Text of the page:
Excerpt from http://www.history.com for March 8, 1965:
“… The 9th Marine Expeditionary Brigade … (took) up stations 4,000 yards off Red Beach Two, north of Da Nang…. The 3,500 Marines were deployed to secure the U.S. airbase, freeing South Vietnamese troops up for combat.”
How did that work out?
On that date I was working as a United Auto Worker at a ball bearing plant, while also attending night college. I was 19. Two weeks before my 20th birthday in October, I was drafted. When I arrived in Vietnam in 1966 there were 50,000 U.S. troops deployed; when I left a year later, there were nearly half-a-million. Oh, how things get out of hand! Quickly.
We never learn from our military history and we always buy into the myths.
Myth 1: The presence of U.S. troops will free up host nation soldiers to conduct ground operations. This is like a high school basketball team keeping its first string players on the bench during a conference championship game. Never happen. Our national DNA will not allow it.
Myth 2: The U.S. military will work closely with its allies. In fact the U.S. will act in whatever way pleases it and/or keeps it in the dominant role. Combat goals become fuzzy, exit strategies non-existent.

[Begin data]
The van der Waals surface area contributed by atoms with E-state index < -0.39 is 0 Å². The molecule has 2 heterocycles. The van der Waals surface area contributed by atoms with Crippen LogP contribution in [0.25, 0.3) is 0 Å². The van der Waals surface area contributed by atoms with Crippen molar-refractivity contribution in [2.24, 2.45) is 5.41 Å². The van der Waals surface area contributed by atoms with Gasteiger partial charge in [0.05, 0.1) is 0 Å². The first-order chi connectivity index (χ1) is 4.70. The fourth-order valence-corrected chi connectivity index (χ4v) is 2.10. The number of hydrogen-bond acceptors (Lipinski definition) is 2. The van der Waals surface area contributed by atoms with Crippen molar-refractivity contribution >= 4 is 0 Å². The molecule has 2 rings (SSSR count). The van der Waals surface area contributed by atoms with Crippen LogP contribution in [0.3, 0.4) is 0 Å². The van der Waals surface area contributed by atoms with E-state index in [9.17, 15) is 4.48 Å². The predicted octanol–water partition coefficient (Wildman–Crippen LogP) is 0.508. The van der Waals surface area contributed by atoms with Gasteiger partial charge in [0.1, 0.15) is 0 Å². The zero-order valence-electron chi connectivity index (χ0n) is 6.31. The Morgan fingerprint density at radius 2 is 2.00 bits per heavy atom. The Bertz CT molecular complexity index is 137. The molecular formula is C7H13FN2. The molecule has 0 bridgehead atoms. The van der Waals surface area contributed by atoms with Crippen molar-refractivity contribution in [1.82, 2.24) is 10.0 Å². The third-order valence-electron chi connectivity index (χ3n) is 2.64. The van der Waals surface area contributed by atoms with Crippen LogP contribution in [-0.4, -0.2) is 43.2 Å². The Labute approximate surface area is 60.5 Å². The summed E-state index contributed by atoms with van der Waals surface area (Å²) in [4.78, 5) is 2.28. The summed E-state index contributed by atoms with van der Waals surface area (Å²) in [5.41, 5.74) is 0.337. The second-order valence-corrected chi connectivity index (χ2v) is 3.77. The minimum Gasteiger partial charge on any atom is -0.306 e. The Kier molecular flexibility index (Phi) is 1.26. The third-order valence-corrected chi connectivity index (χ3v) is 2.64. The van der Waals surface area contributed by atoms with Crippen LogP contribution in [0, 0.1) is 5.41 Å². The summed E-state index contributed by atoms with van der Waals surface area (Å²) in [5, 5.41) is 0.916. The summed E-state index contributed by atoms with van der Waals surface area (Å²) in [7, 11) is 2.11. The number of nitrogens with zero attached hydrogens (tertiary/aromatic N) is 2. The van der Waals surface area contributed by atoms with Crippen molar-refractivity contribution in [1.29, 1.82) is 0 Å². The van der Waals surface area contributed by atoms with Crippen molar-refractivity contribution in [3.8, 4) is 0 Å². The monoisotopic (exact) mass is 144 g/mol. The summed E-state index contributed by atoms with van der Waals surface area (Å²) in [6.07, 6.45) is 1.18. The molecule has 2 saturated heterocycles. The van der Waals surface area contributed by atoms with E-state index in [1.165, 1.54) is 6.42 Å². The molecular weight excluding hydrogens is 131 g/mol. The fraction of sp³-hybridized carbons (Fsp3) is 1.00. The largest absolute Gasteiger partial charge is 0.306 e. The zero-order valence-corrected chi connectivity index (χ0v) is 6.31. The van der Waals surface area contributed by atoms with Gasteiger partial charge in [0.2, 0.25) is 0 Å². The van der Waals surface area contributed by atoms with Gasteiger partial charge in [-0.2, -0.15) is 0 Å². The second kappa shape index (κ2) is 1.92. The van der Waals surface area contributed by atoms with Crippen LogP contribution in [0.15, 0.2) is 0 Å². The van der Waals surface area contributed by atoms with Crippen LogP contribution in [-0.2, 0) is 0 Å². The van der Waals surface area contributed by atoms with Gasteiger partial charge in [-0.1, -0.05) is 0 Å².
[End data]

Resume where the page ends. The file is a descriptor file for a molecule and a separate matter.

Myth 3: There is an acceptable risk of collateral damage. What an odious euphemism this is. It presupposes, and accepts, that innocents will die. Inevitably, they do.
Myth 4: The people of country ABC will be better off when tyrant DEF is gone. We can certainly debate this one with regard to recent conflicts in Iraq, Libya, Egypt, Somalia. Ancillary to this myth is the perceived need for the continued presence of U.S. military stations after open hostilities have subsided. I give you North Korea/South Korea and Taiwan/China in Asia and NATO in Europe. It can’t be healthy when most American tourists in some places wear uniforms instead of mufti, where the dollar is cherished more than local currency.
By the time of our ignominious withdrawal from Vietnam in 1975, I am hard pressed to report a single good, from an American point of view, that resulted from that conflict. Rather we have a wall with 58,000+ names.
And we have an impossibly calculable number of our countrymen knowingly or, worse, unknowingly dealing with PTSD. We were thrown into the haphazard mix of myths and spewed out as collateral damage. That was then, this is now. What has changed?